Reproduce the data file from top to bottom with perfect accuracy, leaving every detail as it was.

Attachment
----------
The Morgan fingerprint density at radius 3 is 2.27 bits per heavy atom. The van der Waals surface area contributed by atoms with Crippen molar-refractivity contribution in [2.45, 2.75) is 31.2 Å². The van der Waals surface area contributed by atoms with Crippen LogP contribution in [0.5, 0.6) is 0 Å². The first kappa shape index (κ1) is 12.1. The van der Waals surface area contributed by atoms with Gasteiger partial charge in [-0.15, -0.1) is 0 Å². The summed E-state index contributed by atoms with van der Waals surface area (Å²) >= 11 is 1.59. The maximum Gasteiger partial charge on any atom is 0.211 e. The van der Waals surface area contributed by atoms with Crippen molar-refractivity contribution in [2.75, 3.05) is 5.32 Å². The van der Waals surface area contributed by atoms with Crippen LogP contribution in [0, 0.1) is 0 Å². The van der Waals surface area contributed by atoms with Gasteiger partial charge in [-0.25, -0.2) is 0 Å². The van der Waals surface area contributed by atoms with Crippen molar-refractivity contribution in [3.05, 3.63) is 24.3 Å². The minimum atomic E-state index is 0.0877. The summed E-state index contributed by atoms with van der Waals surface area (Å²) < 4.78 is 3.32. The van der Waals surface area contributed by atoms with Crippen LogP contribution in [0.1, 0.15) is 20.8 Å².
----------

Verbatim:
The Morgan fingerprint density at radius 3 is 2.27 bits per heavy atom. The van der Waals surface area contributed by atoms with Crippen molar-refractivity contribution in [2.45, 2.75) is 31.2 Å². The van der Waals surface area contributed by atoms with Crippen LogP contribution in [0.5, 0.6) is 0 Å². The first kappa shape index (κ1) is 12.1. The van der Waals surface area contributed by atoms with Gasteiger partial charge in [-0.15, -0.1) is 0 Å². The summed E-state index contributed by atoms with van der Waals surface area (Å²) >= 11 is 1.59. The maximum Gasteiger partial charge on any atom is 0.211 e. The van der Waals surface area contributed by atoms with Crippen molar-refractivity contribution in [2.75, 3.05) is 5.32 Å². The van der Waals surface area contributed by atoms with Crippen LogP contribution in [0, 0.1) is 0 Å². The van der Waals surface area contributed by atoms with Gasteiger partial charge in [-0.25, -0.2) is 0 Å². The van der Waals surface area contributed by atoms with Crippen molar-refractivity contribution in [3.05, 3.63) is 24.3 Å². The minimum atomic E-state index is 0.0877. The summed E-state index contributed by atoms with van der Waals surface area (Å²) < 4.78 is 3.32. The van der Waals surface area contributed by atoms with Crippen LogP contribution in [0.1, 0.15) is 20.8 Å².